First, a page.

His self-description is composer, performer and instrument builder. Musical creativity is one of the outstanding trademarks of the Portuguese artist João Carlos Pinto, who is only 23. After studying at the Gulbenkian Conservatory in his hometown of Braga, he completed a bachelor’s degree at the Music Academy in Lisbon. Master classes and workshops have allowed Pinto to work with prominent protagonists of the musical avant-garde, e.g. the Ensemble Recherche, Rebecca Saunders, Tristan Murail, Thomas Adès and Stefano Gervasoni. Pinto’s special affinity for electronic experimentation is reflected in many of his works, for example anti-manifesto.exe for megaphone and electronics (2018), a String Quartet with Electronics (2019) and the Pocket Opera for 12 people (2019). He has also created works such as Impuls(o)s for piano solo (2018), Music for Percussion (2020) and most recently a Saxophone Concerto (2021). Pinto’s works have been performed not only in Portugal, but also at numerous festivals in Spain, the Netherlands, the USA and Korea.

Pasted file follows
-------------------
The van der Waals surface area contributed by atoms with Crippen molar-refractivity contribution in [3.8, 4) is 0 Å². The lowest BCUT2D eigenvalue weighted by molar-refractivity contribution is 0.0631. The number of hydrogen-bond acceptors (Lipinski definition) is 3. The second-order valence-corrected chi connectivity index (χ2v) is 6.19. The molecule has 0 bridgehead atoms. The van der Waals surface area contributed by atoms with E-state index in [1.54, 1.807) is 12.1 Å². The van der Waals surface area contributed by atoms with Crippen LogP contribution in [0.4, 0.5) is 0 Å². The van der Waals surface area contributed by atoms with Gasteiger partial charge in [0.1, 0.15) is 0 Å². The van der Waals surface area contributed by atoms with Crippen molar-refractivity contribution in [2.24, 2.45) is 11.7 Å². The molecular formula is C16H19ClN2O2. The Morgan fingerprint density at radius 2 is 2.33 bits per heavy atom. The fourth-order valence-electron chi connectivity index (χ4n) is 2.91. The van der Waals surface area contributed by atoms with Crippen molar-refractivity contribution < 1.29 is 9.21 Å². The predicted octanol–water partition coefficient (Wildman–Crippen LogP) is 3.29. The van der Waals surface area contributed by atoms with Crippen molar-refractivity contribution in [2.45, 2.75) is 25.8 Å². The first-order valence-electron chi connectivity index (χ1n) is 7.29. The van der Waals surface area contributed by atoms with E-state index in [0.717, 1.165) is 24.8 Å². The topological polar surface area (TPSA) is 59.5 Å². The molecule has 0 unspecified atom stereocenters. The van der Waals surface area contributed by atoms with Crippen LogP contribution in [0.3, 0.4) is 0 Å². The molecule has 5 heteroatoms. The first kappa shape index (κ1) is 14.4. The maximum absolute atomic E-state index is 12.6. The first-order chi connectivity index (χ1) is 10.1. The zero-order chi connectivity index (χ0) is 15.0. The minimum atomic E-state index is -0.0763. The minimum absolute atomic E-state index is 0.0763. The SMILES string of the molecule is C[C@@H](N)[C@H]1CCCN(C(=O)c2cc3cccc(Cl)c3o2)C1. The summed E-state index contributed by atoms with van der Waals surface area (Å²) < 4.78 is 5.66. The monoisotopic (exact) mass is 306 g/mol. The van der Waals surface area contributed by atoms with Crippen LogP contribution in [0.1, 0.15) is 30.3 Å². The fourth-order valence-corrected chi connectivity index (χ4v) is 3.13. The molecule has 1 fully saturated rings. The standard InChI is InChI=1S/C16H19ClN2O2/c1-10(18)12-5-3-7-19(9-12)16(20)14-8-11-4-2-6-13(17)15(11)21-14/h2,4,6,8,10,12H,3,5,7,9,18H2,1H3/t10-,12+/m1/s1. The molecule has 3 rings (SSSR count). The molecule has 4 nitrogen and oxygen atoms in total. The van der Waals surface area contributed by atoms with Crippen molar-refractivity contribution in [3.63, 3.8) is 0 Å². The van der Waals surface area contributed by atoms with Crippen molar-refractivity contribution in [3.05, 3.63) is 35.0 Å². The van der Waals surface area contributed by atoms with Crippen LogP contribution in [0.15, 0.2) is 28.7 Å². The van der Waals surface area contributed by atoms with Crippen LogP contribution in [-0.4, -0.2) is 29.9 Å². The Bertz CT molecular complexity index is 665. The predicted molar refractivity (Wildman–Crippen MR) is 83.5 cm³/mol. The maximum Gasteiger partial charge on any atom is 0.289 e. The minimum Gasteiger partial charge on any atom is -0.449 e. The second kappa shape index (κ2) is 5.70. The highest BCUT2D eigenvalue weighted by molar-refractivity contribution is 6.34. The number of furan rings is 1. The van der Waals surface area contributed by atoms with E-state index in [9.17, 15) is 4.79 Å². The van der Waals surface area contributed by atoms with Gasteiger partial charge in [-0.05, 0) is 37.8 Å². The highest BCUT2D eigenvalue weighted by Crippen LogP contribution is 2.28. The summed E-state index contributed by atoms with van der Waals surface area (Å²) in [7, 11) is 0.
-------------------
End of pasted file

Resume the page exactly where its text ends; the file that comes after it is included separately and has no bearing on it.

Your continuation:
Born in 1977 in the state of Iowa, Erik Nielsen began his music education at the Juilliard School in New York, where he studied oboe and harp, before studying conducting at the Curtis Institute. He was then a member of the Berlin Philharmonic’s orchestral academy as a harpist before deciding to focus full-time on conducting. After an engagement at the Frankfurt Opera, he became chief conductor at the Basel Theatre, and has been chief conductor of the Bilbao Symphony Orchestra since 2015. Nielsen’s repertoire is notable for a broad range of operas, especially modernist operas such as Lachenmann’s Das Mädchen mit den Schwefelhölzern, Trojahn’s Orest, Reimann’s Medea as well as Benjamin Britten’s Billy Budd and Peter Grimes. Nielsen has also led the Ensemble Modern and renowned orchestras in Madrid, Lisbon, Stockholm and Oslo.
Only last year, the composer Raquel García Tomás won the Spanish National Music Award, honouring the broad-ranging oeuvre of the composer, born in Barcelona in 1984, an oeuvre marked by the “interdisciplinary and innovative character of her personal musical language”, thus the jury. The composer combines live music with electronic pre-recorded tapes and videos, thus in Look Sweetie I Found my Old Projector! (2018) and Pictures of the Floating World (2017). In 2013 she composed the ballet (co)(hes)(ion.), which was given its world premiere by the English National Ballet in London. One focus of García Tomás’ output are stage works; her opera Go, Aeneas, Go won the Neukölln Opera Award in 2015. Most recently, the monodrama Balena Blava was premiered in Barcelona in the 2017/18 season, followed one year later by the world premiere of Je Suis Narcissiste in Madrid.